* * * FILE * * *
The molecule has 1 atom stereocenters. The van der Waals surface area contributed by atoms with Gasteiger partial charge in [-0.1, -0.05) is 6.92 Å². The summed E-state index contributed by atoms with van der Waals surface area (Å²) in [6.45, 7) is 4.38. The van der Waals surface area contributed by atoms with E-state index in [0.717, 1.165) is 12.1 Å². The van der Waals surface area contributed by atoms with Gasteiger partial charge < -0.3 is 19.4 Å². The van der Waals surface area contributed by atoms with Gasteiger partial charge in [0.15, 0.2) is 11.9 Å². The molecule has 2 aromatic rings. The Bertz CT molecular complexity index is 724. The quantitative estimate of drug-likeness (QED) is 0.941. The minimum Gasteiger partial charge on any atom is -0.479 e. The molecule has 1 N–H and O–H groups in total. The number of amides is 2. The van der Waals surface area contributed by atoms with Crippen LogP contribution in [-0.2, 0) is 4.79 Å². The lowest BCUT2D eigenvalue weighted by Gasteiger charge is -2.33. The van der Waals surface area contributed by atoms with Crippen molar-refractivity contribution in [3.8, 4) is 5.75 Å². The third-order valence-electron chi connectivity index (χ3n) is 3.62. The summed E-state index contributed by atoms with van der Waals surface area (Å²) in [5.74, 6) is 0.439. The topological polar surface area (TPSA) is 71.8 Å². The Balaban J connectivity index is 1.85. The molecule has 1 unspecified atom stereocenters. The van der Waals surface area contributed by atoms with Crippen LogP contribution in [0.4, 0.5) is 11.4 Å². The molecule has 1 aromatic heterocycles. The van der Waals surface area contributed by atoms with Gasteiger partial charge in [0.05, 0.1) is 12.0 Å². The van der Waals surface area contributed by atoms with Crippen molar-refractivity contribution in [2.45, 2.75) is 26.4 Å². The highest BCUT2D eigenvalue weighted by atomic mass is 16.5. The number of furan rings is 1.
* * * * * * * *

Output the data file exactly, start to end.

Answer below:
The molecule has 1 atom stereocenters. The van der Waals surface area contributed by atoms with Gasteiger partial charge in [-0.1, -0.05) is 6.92 Å². The summed E-state index contributed by atoms with van der Waals surface area (Å²) in [6.45, 7) is 4.38. The van der Waals surface area contributed by atoms with E-state index in [0.717, 1.165) is 12.1 Å². The van der Waals surface area contributed by atoms with Gasteiger partial charge < -0.3 is 19.4 Å². The van der Waals surface area contributed by atoms with Gasteiger partial charge in [0.15, 0.2) is 11.9 Å². The molecule has 2 aromatic rings. The Bertz CT molecular complexity index is 724. The quantitative estimate of drug-likeness (QED) is 0.941. The minimum Gasteiger partial charge on any atom is -0.479 e. The molecule has 1 N–H and O–H groups in total. The number of amides is 2. The van der Waals surface area contributed by atoms with Crippen LogP contribution in [-0.2, 0) is 4.79 Å². The lowest BCUT2D eigenvalue weighted by Gasteiger charge is -2.33. The van der Waals surface area contributed by atoms with Crippen molar-refractivity contribution in [3.8, 4) is 5.75 Å². The third-order valence-electron chi connectivity index (χ3n) is 3.62. The summed E-state index contributed by atoms with van der Waals surface area (Å²) in [5.74, 6) is 0.439. The topological polar surface area (TPSA) is 71.8 Å². The Balaban J connectivity index is 1.85. The molecule has 1 unspecified atom stereocenters. The van der Waals surface area contributed by atoms with Crippen LogP contribution in [0.4, 0.5) is 11.4 Å². The molecule has 1 aromatic heterocycles. The van der Waals surface area contributed by atoms with Gasteiger partial charge in [0.05, 0.1) is 12.0 Å². The van der Waals surface area contributed by atoms with Crippen molar-refractivity contribution in [2.45, 2.75) is 26.4 Å². The highest BCUT2D eigenvalue weighted by atomic mass is 16.5. The number of furan rings is 1.